Lyubartsev, Alexander P.
    Stockholm University, Faculty of Science, Department of Materials and Environmental Chemistry (MMK). Stockholm University, Science for Life Laboratory (SciLifeLab).
    Coarse-Grained Modeling Using Neural Networks Trained on Structural Data2023In: Journal of Chemical Theory and Computation, ISSN 1549-9618, E-ISSN 1549-9626, Vol. 19, no 19, p. 6704-6717Article in journal (Refereed)
    Abstract [en]

    We propose a method of bottom-up coarse-graining, in which interactions within a coarse-grained model are determined by an artificial neural network trained on structural data obtained from multiple atomistic simulations. The method uses ideas of the inverse Monte Carlo approach, relating changes in the neural network weights with changes in average structural properties, such as radial distribution functions. As a proof of concept, we demonstrate the method on a system interacting by a Lennard-Jones potential modeled by a simple linear network and a single-site coarse-grained model of methanol-water solutions. In the latter case, we implement a nonlinear neural network with intermediate layers trained by atomistic simulations carried out at different methanol concentrations. We show that such a network acts as a transferable potential at the coarse-grained resolution for a wide range of methanol concentrations, including those not included in the training set.

  • 7.
    Ivanov, Mikhail
    et al.
    Stockholm University, Faculty of Science, Department of Materials and Environmental Chemistry (MMK).
    Sizov, V
    Kudrev, A.
    Thermal unwinding of Polyadenylic center dot Polyuridylic acid complex with TMPyP4 porphyrin in aqueous solutions2020In: Journal of Molecular Structure, ISSN 0022-2860, E-ISSN 1872-8014, Vol. 1202, article id 127365Article in journal (Refereed)
    Abstract [en]

    The molecular mechanism of Poly(A)center dot Poly(U) (Polyadenylic center dot Polyuridylic acid) polyribonucleotide denaturation was studied through a combination of molecular dynamics (MD) simulations and UV-Vis-melting experiments. UV-Vis absorption spectra of Poly(A)center dot Poly(U) were measured at different temperatures (20-70 degrees C) both in the absence and presence of porphyrin-ligand TMPyP4 in equilibrated aqueous solutions (pH 7.0). Thermal behavior of double-stranded structure of Poly(A)center dot Poly(U) altered by formation of the ternary [Poly(A)center dot Poly(U)]*(TMPyP4)(n) complexes was studied with the help of a new semi-soft chemometrics procedure, based on the analyses of fractions of species in solution versus temperature. The melting temperature in the presence of porphyrin is 1.2 degrees C higher than that for pure polyribonucleotide, which indicates that porphyrin binding contributes to the suppression of transition between the native ordered structure of Poly(A)center dot Poly(U) and disordered state. MD simulations were performed for the binding of TMPyP4 to (rA)(12)center dot(rU)(12) oligonucleotide to provide molecular-level insight into the mechanism of duplex dsRNA melting in the presence of TMPyP4. The results of MD simulations suggest a molecular mechanism of thermal stabilization of the native structure through the accommodation of TMPyP4 in double-stranded structure of (rA)(12)center dot(rU)(12) oligonucleotide groove close to the end of the ordered region of stacked nucleobase pairs.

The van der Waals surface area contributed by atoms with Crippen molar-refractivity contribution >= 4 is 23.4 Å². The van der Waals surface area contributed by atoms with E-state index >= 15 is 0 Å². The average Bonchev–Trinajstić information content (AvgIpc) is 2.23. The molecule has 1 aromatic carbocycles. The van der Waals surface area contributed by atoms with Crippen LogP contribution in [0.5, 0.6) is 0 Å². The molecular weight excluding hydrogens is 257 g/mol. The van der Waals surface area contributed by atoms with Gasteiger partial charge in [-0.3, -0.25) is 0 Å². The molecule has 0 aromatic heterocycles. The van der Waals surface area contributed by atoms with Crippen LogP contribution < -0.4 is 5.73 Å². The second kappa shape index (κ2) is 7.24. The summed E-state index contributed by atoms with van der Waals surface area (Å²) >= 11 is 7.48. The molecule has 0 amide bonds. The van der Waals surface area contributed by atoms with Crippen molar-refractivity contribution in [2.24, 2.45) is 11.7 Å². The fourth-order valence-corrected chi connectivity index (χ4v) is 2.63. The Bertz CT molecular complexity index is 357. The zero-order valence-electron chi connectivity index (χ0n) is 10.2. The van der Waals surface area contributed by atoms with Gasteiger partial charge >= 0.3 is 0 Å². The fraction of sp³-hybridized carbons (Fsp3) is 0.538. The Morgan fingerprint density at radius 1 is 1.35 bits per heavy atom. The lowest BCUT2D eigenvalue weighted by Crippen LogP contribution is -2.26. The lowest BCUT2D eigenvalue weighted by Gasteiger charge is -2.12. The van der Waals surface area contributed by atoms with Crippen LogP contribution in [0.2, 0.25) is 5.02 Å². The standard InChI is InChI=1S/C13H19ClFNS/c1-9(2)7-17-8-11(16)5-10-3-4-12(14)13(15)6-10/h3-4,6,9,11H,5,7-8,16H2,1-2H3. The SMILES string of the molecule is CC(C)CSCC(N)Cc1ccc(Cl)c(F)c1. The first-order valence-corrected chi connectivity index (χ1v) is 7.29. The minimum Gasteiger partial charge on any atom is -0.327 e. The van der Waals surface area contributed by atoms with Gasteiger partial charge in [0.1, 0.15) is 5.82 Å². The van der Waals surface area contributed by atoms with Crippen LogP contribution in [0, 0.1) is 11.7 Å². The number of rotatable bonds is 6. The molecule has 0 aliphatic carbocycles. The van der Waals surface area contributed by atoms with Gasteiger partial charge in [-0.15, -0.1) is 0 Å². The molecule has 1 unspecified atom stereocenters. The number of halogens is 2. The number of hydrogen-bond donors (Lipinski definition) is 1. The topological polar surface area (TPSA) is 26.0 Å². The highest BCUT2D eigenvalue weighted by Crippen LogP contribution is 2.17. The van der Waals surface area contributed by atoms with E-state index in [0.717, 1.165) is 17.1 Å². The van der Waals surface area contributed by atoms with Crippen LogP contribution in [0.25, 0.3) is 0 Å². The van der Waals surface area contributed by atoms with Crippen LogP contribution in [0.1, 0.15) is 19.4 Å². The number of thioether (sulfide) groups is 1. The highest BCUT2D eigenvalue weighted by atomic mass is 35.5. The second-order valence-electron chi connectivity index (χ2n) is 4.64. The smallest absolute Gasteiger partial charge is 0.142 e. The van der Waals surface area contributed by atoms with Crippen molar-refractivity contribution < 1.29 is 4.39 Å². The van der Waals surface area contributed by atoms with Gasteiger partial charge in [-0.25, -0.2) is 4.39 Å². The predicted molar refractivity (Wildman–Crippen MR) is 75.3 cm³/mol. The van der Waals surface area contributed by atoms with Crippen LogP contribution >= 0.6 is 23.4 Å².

• 8. Kokot, Hana
    et al.
    Kokot, Boštjan
    Sebastijanović, Aleksandar
    Voss, Carola
    Podlipec, Rok
    Zawilska, Patrycja
    Berthing, Trine
    Ballester‐López, Carolina
    Høgh Danielsen, Pernille
    Contini, Claudia
    Ivanov, Mikhail
    Stockholm University, Faculty of Science, Department of Materials and Environmental Chemistry (MMK).
    Krišelj, Ana
    Čotar, Petra
    Zhou, Qiaoxia
    Ponti, Jessica
    Zhernovkov, Vadim
    Schneemilch, Matthew
    Doumandji, Zahra
    Pušnik, Mojca
    Umek, Polona
    Pajk, Stane
    Joubert, Olivier
    Schmid, Otmar
    Urbančič, Iztok
    Irmler, Martin
    Beckers, Johannes
    Lobaskin, Vladimir
    Halappanavar, Sabina
    Quirke, Nick
    Lyubartsev, Alexander P.
    Stockholm University, Faculty of Science, Department of Materials and Environmental Chemistry (MMK).
    Vogel, Ulla
    Koklič, Tilen
    Stoeger, Tobias
    Štrancar, Janez
    Prediction of Chronic Inflammation for Inhaled Particles: the Impact of Material Cycling and Quarantining in the Lung Epithelium2020In: Advanced Materials, ISSN 0935-9648, E-ISSN 1521-4095, Vol. 32, no 47, article id 2003913Article in journal (Refereed)
    Abstract [en]

    On a daily basis, people are exposed to a multitude of health-hazardous airborne particulate matter with notable deposition in the fragile alveolar region of the lungs. Hence, there is a great need for identification and prediction of material-associated diseases, currently hindered due to the lack of in-depth understanding of causal relationships, in particular between acute exposures and chronic symptoms. By applying advanced microscopies and omics to in vitro and in vivo systems, together with in silico molecular modeling, it is determined herein that the long-lasting response to a single exposure can originate from the interplay between the newly discovered nanomaterial quarantining and nanomaterial cycling between different lung cell types. This new insight finally allows prediction of the spectrum of lung inflammation associated with materials of interest using only in vitro measurements and in silico modeling, potentially relating outcomes to material properties for a large number of materials, and thus boosting safe-by-design-based material development. Because of its profound implications for animal-free predictive toxicology, this work paves the way to a more efficient and hazard-free introduction of numerous new advanced materials into our lives.